Our boys have been into playing with little robotic creatures called Hexbugs, lately. When you switch these caterpillar-like critters on, they vibrate and scurry around in random directions. When they hit a wall or a barrier in their path, they immediately change directions. The boys like to place their Hexbugs inside self-contained mazes we bought to house their bugs. They like to put several in at a time to race each other. We've laughed hysterically, watching them as they've bounced around the various routes, often colliding and landing in piles of entertaining chaos.
The Hexbugs in those mazes remind me of the days I watched Elliott and Ian bounce from one locked cabinet in our house to another. Endlessly curious, as little boys are, they'd dash around the house dying to know if today they'd uncover the secrets of the childproofing Gods. They'd give a fruitless tug or two on a cabinet door or a dresser drawer, then like Hexbugs, they'd ramble ahead to the next disappointment.
Those were the days - teaching the boys from the bleachers. Lock a few doors, tether a chest or two of drawers to the wall, then kick back and take it all in as a spectator. But there comes a day - and dads don't miss this critical day - when our kids will pick the locks and cut the tethers depriving them of a satisfied curiosity. That day, go ahead and throw away all those useless locks. You're now in charge.
In the previous part of this chapter, I asked you to build four walls around your kids. Inside them, I said, the white noise of the world is muted, and you have the safest and healthiest environment possible to be a teacher. The challenge is our kids grow older and want to know what's outside those walls. You tell them to play in their own yard, they begin to wonder what's happening in the neighbor's yard. It's only a matter of time, I promise you, when you'll look out your window and see your kids dancing around on the greener grass of the Jones' lawn. They'll be waving their hands high above their heads, their voices full of excitement. You won't recognize it then, but you'll be witnessing your first box escape victory dance.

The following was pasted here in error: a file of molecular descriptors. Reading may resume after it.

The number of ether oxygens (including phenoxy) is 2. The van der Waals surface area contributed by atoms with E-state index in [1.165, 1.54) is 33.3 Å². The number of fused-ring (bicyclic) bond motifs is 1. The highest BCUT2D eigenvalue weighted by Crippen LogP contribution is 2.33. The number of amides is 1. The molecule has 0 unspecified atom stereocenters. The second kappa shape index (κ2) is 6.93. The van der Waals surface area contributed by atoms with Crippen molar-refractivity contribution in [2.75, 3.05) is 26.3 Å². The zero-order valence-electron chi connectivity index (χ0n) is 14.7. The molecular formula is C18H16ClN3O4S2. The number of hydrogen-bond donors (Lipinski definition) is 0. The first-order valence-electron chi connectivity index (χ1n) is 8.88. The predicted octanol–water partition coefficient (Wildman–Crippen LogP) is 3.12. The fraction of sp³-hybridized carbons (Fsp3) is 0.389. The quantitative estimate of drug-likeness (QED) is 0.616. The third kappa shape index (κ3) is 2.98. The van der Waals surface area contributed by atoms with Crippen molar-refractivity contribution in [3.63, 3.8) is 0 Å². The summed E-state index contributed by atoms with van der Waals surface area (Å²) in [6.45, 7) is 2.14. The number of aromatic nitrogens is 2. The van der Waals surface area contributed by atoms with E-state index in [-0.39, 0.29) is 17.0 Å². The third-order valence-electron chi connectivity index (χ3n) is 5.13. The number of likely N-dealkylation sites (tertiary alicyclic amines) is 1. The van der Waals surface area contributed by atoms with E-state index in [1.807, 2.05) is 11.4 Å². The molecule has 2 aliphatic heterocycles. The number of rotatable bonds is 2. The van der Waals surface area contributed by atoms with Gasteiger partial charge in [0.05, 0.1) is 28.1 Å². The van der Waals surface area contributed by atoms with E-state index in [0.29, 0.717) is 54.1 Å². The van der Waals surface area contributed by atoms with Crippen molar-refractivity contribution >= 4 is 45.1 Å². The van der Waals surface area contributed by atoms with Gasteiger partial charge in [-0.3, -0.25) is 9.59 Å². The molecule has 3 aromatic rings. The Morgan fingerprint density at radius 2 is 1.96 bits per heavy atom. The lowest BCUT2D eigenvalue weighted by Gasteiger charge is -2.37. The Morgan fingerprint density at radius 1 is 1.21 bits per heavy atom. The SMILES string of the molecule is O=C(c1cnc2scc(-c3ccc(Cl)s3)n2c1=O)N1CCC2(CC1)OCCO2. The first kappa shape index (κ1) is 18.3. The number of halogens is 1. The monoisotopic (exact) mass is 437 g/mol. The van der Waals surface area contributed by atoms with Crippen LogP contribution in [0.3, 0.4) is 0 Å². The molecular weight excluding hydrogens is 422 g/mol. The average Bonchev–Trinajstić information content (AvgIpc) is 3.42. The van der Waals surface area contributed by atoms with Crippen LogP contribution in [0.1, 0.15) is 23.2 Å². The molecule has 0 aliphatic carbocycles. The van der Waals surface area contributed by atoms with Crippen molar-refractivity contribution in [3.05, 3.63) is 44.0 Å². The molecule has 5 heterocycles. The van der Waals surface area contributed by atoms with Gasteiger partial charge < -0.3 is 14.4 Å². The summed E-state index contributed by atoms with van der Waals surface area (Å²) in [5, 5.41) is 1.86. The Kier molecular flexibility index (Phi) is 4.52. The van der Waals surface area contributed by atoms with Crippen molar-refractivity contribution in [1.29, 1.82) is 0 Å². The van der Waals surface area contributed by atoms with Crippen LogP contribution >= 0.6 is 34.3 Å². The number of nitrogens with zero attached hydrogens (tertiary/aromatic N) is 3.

The only thing to do now, dad, is take up your position inside the box and wait for their return. Now that the little Hexbugs believe it's more fun to scale walls than spring about inside them, they've begun to dream of life without them. Remember, I previously told you a child's brain makes decisions based on comfort and fun. Well, right now, your kid believes disobedience is fun. And if he brings that belief back into the box, and you don't alter that belief, your box will be tainted with as much white noise as the outside world.
Defending the integrity of the box is better known as discipline. Discipline begins with the first consequence we impose on our kids for straying outside the box. And we hope it ends with young adults making healthy decisions based very little on chasing fun. But here's the key dads. It's highly unlikely our kids will one day make wise choices without being disciplined along the way for the poor ones. To disagree with that is to believe wisdom simply comes with growing older. It's to believe toddlers and adolescents can figure out the difference between right and wrong on their own.